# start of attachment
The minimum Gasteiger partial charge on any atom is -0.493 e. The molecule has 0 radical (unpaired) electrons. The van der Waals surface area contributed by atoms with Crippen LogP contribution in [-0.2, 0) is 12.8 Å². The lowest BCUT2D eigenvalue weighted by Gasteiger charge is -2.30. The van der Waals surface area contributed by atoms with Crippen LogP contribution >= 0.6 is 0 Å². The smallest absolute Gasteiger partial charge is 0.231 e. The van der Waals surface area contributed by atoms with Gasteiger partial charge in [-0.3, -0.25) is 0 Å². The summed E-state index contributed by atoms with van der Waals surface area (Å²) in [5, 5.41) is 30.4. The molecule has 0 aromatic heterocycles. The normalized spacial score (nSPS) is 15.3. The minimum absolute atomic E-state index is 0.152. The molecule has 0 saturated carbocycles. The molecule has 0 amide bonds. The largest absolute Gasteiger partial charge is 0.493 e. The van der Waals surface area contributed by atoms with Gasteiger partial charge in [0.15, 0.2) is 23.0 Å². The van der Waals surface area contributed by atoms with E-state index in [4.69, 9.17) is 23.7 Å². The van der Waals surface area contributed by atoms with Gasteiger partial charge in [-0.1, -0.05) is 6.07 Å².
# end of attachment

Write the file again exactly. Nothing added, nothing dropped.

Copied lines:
The minimum Gasteiger partial charge on any atom is -0.493 e. The molecule has 0 radical (unpaired) electrons. The van der Waals surface area contributed by atoms with Crippen LogP contribution in [-0.2, 0) is 12.8 Å². The lowest BCUT2D eigenvalue weighted by Gasteiger charge is -2.30. The van der Waals surface area contributed by atoms with Crippen LogP contribution >= 0.6 is 0 Å². The smallest absolute Gasteiger partial charge is 0.231 e. The van der Waals surface area contributed by atoms with Gasteiger partial charge in [-0.3, -0.25) is 0 Å². The summed E-state index contributed by atoms with van der Waals surface area (Å²) in [5, 5.41) is 30.4. The molecule has 0 aromatic heterocycles. The normalized spacial score (nSPS) is 15.3. The minimum absolute atomic E-state index is 0.152. The molecule has 0 saturated carbocycles. The molecule has 0 amide bonds. The largest absolute Gasteiger partial charge is 0.493 e. The van der Waals surface area contributed by atoms with Gasteiger partial charge in [0.15, 0.2) is 23.0 Å². The van der Waals surface area contributed by atoms with E-state index in [4.69, 9.17) is 23.7 Å². The van der Waals surface area contributed by atoms with Gasteiger partial charge in [-0.1, -0.05) is 6.07 Å².